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Feeding Your New Puppy: Tips for the First Year

Feeding Your New Puppy: Tips for the First Year

You wouldn’t feed your baby adult food, would you?

In the same vein, puppies should not be fed food that is specially formulated for adult dogs. Quite simply, the nutritional needs of a growing pup are different from those of a grown dog.

But how exactly is a new puppy’s nutritional needs different from that of an adult dog?

Nutritional needs of puppies

new puppy beagle

A dog’s nutritional requirements will depend on a few factors, including its age, size, and breed. As such, you have to pay keen attention to these when choosing a suitable puppy food for the latest addition to your household.

Your new puppy’s body is working double time to sustain growth and development. As such, he needs the right nutrients to sustain both.

Before you go out to buy food and supplies for your pet in a brick-and-mortar or online pet store, you should also be aware that the newest member of your pack should be given food with high quality ingredients, free from harmful toxins.

Compared to food formulated for adult canines, your puppy’s food should have more calories. For example, a serving of quality puppy food will contain 445 kcal while a serving of adult dog food may contain only 375 kcal. Those extra calories are necessary because your puppy is still growing while the calories in adult dog food are going to be used for maintenance.

Apart from the difference in the amount of calories per serving, puppy food also contains more fats and proteins compared to adult dog food.

If there is one good reason why you should avoid feeding your puppy adult dog food, it is because feeding your young furry friend with adult food can deprive him of vital nutrients that support optimal growth and development.

Feeding your new puppy through different stages

new puppy stages

From six to 12 weeks old, your new puppy can start eating specially formulated puppy food four times a day.

At around three to six months, you can begin to decrease the number of times you feed him. When your puppy reaches three months of age, you should begin to notice him outgrowing his pudginess. If he still has not outgrown this stage, you should continue feeding him in puppy-sized portions.

When your puppy has reached six months of age, you can begin feeding him twice a day.

Making the switch to adult dog food

new puppy adult

If you own a small breed pup, you can begin the transition to adult dog food at around seven to nine months. On the other hand, if you own a medium to large breed puppy, you can make the switch at a later time, at around 12 months or a little longer.

Do not rush into making the switch to adult dog food. It will not hurt your young furry pal to continue eating puppy food for a little while longer.

When you do make the switch to adult dog food, make sure that your puppy transitions gradually for the first few days. Mix the old dog food with the new food, gradually increasing the new food as the days pass. Otherwise, his tummy can become upset.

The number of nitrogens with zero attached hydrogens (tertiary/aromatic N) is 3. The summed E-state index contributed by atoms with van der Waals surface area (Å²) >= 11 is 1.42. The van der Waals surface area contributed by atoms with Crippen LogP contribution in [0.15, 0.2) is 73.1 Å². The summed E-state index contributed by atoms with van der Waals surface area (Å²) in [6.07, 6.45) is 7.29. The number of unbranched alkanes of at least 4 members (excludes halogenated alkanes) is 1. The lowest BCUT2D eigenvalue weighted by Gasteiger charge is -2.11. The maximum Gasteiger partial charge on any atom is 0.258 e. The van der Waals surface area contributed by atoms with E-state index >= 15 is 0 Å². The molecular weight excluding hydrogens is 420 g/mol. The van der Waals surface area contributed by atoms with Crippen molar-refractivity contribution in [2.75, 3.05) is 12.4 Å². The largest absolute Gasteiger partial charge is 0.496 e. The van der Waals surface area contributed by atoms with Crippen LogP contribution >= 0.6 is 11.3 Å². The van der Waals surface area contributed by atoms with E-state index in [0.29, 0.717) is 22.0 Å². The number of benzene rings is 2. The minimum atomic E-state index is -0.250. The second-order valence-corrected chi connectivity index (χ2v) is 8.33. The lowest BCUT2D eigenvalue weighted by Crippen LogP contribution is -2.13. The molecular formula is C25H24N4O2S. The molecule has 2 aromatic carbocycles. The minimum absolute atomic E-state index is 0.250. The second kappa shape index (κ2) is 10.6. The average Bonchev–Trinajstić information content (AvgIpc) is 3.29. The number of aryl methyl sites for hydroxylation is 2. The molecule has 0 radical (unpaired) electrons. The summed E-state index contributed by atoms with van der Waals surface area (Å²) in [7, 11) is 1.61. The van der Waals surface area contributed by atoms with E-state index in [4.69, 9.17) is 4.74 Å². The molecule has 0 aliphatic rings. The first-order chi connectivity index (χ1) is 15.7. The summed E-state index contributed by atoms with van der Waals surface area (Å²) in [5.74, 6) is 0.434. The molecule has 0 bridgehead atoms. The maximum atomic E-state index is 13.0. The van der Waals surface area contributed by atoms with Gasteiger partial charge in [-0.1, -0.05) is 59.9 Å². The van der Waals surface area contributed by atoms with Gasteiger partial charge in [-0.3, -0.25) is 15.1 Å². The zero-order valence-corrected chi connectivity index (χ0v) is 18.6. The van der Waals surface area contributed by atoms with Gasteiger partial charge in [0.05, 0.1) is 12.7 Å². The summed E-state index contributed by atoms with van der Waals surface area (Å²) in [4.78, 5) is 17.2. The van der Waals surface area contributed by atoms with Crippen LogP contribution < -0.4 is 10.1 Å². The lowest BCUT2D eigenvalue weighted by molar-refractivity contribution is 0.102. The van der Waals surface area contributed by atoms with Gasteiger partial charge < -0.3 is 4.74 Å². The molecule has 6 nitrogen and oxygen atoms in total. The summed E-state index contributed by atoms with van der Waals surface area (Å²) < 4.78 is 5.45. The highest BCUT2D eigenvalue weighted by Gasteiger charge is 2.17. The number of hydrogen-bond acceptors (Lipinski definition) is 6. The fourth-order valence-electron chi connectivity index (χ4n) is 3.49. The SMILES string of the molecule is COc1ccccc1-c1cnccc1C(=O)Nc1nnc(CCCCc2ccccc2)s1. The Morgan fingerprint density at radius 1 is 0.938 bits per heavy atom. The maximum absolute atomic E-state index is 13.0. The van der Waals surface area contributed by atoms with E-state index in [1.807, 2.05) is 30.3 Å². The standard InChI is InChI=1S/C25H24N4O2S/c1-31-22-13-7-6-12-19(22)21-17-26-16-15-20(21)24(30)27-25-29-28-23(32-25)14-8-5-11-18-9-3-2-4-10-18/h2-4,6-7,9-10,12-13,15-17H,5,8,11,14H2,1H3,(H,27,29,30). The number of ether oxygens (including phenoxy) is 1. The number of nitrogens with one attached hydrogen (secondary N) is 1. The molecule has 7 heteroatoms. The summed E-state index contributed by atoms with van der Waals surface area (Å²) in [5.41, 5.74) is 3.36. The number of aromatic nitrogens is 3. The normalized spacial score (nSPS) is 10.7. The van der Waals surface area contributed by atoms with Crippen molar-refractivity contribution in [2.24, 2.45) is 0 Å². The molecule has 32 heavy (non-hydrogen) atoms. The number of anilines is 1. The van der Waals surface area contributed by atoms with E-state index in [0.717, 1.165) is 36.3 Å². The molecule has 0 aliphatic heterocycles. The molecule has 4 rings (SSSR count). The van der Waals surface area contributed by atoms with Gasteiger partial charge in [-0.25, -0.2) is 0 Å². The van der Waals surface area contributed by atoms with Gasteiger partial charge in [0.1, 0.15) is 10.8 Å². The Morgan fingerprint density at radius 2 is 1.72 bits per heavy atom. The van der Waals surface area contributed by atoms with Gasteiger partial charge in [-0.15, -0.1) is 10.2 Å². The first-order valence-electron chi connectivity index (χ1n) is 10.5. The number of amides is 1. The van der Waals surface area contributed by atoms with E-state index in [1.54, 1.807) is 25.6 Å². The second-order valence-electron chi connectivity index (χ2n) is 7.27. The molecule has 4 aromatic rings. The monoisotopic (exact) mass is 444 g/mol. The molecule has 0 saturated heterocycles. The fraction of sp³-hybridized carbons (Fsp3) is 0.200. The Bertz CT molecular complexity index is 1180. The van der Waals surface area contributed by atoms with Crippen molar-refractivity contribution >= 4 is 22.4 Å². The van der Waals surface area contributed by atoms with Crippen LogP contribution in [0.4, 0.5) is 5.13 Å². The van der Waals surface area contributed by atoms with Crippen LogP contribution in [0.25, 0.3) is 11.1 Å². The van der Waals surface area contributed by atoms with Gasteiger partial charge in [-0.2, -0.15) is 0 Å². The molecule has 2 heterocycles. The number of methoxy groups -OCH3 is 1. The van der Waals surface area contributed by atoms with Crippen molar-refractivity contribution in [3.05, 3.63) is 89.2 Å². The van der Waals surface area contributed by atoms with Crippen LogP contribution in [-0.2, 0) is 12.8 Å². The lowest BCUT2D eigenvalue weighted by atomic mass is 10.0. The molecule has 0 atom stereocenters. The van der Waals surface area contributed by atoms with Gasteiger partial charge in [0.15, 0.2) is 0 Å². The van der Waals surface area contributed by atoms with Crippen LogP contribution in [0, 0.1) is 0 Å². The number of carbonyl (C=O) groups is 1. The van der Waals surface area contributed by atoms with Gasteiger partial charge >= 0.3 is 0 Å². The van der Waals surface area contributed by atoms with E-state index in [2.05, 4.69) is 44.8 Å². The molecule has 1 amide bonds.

Checking if your puppy is adequately fed

new puppy fed

Your pup’s veterinarian is the best person to ask if your pet is adequately fed.

Veterinarians use a body conditioning score to evaluate dogs, with a score of one for thin and emaciated dogs and five for obese pets. Ideally, puppies aged between eight and ten weeks should have a score of two.

Puppies with a score of two in the body conditioning score system will have visible ribs and back bones. When you are looking at your new pup, you should be able to see its waist while looking down at him.

At around five months of age, your newest pack member should start getting leaner as his rapid development begins to taper off.

An opportunity for training

new puppy sitting

Your puppy’s first year is crucial for his training. This also applies to feeding.

During your pup’s initial months in your home, all family members should make a conscious effort to thwart its begging. Quite simply, you have to resist the temptation to give him table scraps and unhealthy treats. In fact, feeding your new pup table scraps is one of the biggest mistakes that you should avoid.

Teaching your new pup not to beg for food will not only help him avoid weight problems. More importantly, it can also prevent behavioral problems.

As a pet owner, it is one of your responsibilities to make sure that your new puppy meets its nutritional needs to support its growth, health, and wellness. For more information about feeding, consult your veterinarian.

AUTHOR BIO

Farah Al-Khojai is the Managing Partner of Pets Delight. A passionate entrepreneur, Farah holds a BSC in Government from the London School of Economics. She is always on the lookout for new opportunities to develop and grow the pet retail and wholesale market in the UAE and beyond, and is proud to be at the helm of the first and the largest pet care provider in the market representing world-class brand including P&G, Savic, Zolux, Flamingo, Ruffwear and Rogz.

 

2 Comments
  1. Great article!

    I’d just like to add that puppies need a higher fat and protein content in their food compared to that intended for consumption by adult dogs. Adult dog food usually contains 5% fat and 18% protein while puppies need at least 8% fat and 22% protein for their growing bodies. Large breeds also need more calcium than smaller breeds due to their expansive skeletal growth.

    • Hi Anne, You are absolutely correct! Thanks so much for sharing. I get so many people asking what is the difference from puppy food and adult food.

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